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Journal of Educational Change;April 2013
This article discusses how teachers construct new representations about accountability and professionalism in the context of increased external control. Over the last decade in particular, concerns about the quality of schooling and the quality of teachers has been raised by both politicians and the public alike, while prominent policy responses have seen an increased emphasis on student performance and the external control of professional work. Based on a 1 year long fieldwork in a Norwegian municipality, the findings imply how forms of external accountability are accepted by many teachers as a necessary and desirable development, but also one that is resisted as the policies are seen to downplay the broader aims of education. In this tension of external and internal accountability, however, alternative discourses have developed. In particular, an emphasis on scientific knowledge and researchinformed practice becomes an important representation for enhancing professional legitimacy and trust. By opening up the concept of accountability, it is possible to investigate how teachers’ representations of being accountable may take new forms when teacher professionalism is reconstructed in policy.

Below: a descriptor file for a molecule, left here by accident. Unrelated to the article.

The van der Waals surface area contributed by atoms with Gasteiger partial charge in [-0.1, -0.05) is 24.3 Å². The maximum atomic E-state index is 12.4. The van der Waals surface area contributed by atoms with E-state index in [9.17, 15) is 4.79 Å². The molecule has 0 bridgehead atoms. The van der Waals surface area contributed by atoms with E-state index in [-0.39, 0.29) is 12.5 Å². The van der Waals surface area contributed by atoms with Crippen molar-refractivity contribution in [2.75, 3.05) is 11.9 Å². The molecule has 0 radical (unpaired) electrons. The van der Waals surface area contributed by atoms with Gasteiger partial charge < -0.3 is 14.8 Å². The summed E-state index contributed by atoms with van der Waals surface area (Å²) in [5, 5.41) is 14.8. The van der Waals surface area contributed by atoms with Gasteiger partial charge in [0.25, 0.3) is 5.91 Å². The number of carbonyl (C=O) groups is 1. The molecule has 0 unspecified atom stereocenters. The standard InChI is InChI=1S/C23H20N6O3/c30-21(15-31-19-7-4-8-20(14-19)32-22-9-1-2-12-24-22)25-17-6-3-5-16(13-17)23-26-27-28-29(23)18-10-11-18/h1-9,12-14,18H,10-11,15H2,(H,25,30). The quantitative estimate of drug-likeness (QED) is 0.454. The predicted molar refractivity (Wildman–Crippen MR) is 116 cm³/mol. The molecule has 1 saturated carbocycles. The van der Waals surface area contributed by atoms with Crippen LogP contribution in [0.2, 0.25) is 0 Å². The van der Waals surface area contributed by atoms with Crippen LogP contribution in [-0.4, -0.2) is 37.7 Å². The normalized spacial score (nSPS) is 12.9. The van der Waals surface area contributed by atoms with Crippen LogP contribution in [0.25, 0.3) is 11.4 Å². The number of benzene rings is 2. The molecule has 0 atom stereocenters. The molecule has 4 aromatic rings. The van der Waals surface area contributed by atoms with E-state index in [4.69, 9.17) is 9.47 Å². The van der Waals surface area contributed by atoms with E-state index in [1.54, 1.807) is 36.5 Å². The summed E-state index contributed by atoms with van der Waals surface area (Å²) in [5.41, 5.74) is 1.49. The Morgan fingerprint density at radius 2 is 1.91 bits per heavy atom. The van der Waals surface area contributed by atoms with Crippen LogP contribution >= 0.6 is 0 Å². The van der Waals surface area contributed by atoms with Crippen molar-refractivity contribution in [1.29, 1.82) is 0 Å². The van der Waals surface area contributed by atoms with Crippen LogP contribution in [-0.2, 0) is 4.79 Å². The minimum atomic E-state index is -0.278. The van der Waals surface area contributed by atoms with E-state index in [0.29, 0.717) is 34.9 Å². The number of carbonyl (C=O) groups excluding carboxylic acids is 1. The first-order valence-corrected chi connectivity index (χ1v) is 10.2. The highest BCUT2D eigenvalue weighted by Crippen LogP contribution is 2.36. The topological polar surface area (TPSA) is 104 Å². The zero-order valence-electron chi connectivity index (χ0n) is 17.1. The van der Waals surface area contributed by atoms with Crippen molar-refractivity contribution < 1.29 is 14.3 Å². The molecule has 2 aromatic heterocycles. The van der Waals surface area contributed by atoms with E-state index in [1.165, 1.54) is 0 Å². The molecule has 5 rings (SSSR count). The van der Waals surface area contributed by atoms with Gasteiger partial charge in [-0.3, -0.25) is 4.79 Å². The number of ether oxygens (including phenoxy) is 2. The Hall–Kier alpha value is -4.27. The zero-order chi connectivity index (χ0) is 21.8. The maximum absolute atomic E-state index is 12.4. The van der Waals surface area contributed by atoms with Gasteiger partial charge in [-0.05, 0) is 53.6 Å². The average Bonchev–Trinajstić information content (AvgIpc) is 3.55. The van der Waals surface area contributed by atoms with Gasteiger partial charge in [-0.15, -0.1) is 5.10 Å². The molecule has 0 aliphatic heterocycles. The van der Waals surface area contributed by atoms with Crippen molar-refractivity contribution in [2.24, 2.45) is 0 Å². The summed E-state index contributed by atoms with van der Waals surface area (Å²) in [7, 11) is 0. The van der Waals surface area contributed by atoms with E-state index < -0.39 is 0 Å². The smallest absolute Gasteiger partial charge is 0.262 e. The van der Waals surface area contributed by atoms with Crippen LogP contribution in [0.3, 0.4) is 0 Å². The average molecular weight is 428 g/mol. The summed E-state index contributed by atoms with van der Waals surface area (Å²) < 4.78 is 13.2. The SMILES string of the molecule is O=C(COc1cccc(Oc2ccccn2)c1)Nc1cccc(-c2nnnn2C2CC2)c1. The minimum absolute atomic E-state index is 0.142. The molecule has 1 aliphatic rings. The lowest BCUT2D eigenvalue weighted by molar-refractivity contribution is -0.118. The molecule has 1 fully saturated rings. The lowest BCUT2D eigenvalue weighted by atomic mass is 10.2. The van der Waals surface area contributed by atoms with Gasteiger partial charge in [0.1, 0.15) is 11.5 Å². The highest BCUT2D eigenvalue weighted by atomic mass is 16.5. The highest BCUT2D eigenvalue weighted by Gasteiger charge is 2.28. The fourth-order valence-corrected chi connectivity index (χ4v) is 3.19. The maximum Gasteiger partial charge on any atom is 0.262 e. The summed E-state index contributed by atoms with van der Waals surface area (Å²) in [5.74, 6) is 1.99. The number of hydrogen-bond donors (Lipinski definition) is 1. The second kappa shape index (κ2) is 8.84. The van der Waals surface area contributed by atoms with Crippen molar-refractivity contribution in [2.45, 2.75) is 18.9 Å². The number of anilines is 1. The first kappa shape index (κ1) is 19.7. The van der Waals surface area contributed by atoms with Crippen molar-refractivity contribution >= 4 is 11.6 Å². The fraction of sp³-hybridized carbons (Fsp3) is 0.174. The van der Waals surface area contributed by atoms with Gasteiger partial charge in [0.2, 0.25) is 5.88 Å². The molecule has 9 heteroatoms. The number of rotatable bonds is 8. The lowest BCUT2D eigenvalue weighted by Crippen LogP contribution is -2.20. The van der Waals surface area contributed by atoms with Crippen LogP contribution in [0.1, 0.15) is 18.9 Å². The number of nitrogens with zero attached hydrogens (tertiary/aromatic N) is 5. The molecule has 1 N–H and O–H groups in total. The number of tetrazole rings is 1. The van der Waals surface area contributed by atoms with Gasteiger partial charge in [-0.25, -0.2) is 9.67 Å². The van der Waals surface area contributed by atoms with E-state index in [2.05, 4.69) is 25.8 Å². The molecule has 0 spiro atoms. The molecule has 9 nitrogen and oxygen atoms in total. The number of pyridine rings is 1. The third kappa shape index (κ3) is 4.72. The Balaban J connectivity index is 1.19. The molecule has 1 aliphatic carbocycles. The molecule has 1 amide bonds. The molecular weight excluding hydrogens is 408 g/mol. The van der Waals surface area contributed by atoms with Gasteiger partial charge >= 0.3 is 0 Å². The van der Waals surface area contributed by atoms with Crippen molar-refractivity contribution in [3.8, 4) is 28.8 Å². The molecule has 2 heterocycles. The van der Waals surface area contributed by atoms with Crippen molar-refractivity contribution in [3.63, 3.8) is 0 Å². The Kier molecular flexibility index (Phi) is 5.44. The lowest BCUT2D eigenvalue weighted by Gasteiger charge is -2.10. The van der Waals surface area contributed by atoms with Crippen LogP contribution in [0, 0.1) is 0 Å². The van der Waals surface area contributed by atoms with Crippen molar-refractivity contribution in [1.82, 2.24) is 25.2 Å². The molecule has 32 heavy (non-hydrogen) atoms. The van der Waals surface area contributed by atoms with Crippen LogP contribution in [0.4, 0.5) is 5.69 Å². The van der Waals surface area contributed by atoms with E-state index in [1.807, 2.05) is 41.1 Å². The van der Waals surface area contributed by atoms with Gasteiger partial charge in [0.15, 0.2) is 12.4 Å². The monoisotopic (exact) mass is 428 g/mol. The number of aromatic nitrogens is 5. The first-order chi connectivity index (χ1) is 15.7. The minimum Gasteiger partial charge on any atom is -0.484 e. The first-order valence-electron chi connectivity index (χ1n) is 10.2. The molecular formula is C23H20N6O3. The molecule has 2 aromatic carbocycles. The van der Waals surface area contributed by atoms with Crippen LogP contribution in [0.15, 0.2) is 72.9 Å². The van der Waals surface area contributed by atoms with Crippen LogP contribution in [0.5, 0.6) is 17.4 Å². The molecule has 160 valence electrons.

Postprint version of published article. Original available at www.springerlink.com